“It’s really hard to get there if you’re not a native speaker, but my goal is to out-compete the Chinese comedy writers in Chinese. That requirement is very, very high and I’ll never really get there in the same way other people might,” Appell said.

But language was not the main challenge of performing in China. Instead, a more prominent quandary loomed over his physical appearance as a lăowài (the informal Chinese term for foreigners). As soon as Chinese audiences observe his foreign features, they may begin to view him through a lens of preconceived notions. For example, in response to his setup line, “I was on the subway and I saw something,” they may ponder, “What stood out to a lăowài on the subway?” For a dating story, they may expect “what happens to a lăowài in dating.” Or, for a joke about starting a business in China, they may assume he would make the typical mistakes of a foreigner.

That made him wonder, how does he tell a joke to Chinese people who see him as a lăowài living an alien life? What identity should he set up for himself, not merely as a foreigner, but as a real person?

That comes his viral dōngběi (Northeast) joke, which, in fact, is one of his oldest jokes. In the full version on TikTok, he continued on the “Rs” — “Not until I moved to Beijing did I find the missing Rs from the Boston accent. The whole lifetime of R sounds was waiting for me here.” The setup not only tickles the audience, but also informs them of who he is, where he’s from, and how he ended up speaking Chinese.

Lăowài is not a real thing. Once you leave China, there’s no lăowài,” says Appell. “The idea of being a měiguó dōngběi rén [American Northeasterner] is funny but also real. This dōngběi joke originated because I can’t be a lăowài. I need to find another identity that’s real.”

The explosive success of this video took him by surprise. But other than views, he was more surprised by the politicized comments, where one comment reads, “In order to be funny in China you can just steal jokes and do them in Chinese.”

As a foreigner who does jokes in Chinese, Appell knows the implausibility because, for one, you would need to be very skilled in the Chinese language to steal a joke and translate it; second, what’s funny in one place is not necessarily funny in the other.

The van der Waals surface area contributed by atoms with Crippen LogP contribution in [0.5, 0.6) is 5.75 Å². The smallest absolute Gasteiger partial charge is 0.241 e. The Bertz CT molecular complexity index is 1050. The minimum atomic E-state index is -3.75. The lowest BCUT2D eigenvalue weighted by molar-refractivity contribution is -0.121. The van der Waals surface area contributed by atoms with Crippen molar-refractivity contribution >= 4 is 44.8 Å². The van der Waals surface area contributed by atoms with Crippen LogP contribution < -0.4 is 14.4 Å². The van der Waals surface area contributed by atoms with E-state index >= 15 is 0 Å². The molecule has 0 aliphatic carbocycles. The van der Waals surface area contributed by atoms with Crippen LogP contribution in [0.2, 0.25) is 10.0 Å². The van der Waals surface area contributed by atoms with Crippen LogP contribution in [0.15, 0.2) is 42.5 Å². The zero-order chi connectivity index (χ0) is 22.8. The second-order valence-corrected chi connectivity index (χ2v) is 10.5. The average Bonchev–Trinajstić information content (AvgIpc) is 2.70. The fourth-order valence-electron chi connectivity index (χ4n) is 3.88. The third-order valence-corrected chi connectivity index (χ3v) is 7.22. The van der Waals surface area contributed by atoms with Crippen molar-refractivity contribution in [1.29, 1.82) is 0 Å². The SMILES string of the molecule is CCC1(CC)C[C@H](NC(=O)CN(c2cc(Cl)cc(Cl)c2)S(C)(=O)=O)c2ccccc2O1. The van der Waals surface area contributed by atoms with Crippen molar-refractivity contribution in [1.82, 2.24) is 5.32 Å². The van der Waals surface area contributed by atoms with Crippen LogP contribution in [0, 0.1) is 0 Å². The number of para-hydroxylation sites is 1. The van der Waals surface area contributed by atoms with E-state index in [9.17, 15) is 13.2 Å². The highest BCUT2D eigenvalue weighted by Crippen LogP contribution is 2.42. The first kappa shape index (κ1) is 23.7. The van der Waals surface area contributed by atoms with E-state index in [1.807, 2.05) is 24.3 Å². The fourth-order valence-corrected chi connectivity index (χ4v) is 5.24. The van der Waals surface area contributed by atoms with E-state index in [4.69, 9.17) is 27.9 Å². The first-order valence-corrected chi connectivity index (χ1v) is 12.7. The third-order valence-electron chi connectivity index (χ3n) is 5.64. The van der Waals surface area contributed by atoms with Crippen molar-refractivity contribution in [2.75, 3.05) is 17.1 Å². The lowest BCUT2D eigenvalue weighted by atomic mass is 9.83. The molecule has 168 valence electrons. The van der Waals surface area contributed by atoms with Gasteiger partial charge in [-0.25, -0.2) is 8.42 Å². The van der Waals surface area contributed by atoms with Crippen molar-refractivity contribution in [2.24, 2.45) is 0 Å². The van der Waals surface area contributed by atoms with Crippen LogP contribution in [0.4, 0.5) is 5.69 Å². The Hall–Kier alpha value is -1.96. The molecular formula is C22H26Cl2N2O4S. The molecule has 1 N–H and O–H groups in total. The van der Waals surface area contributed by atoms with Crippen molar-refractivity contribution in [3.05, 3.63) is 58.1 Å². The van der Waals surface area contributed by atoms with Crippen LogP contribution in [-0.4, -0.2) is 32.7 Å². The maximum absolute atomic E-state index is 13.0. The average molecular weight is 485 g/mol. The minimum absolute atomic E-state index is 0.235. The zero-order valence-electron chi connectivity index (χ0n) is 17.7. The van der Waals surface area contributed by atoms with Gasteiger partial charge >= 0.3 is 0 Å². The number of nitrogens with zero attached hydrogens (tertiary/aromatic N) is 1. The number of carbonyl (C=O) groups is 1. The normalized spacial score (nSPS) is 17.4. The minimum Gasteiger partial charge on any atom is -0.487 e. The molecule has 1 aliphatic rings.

To him, the essence of telling jokes is to share life experiences. But political fights are ubiquitous, pushing comedians to take sides. He acknowledged that the market for anti-China or anti-America humor is lucrative, but he sees it as a false dilemma for people to feed the audience what they want to hear.

“If I’m telling about my real life, it’s gonna have good things, bad things, funny things and sad things. It’s gonna have the whole experience of being human. I can’t pick sides on being human,” Appell said.

Having returned to the US in 2020 during the pandemic, he hopes to reunite with his friends in China soon. After a 9-year stint in China, he now stays in Los Angeles and tells bilingual jokes to his Chinese immigrant audience, a group he deeply resonates with. Like them, he has to figure out social security scores, visa issues related to traveling between the US and China, and how much money to keep in US dollars and RMB. Like them, he is greeted by Chinese YouTube advertisements asking him, “Did you just move to America?”

“[These problems] are just not a topic that has anything to do with regular people’s lives. But for Chinese immigrants here, this is what they deal with. They also live between the two cultures. I’m just one of them,” he says.

Banner image by Haedi Yue.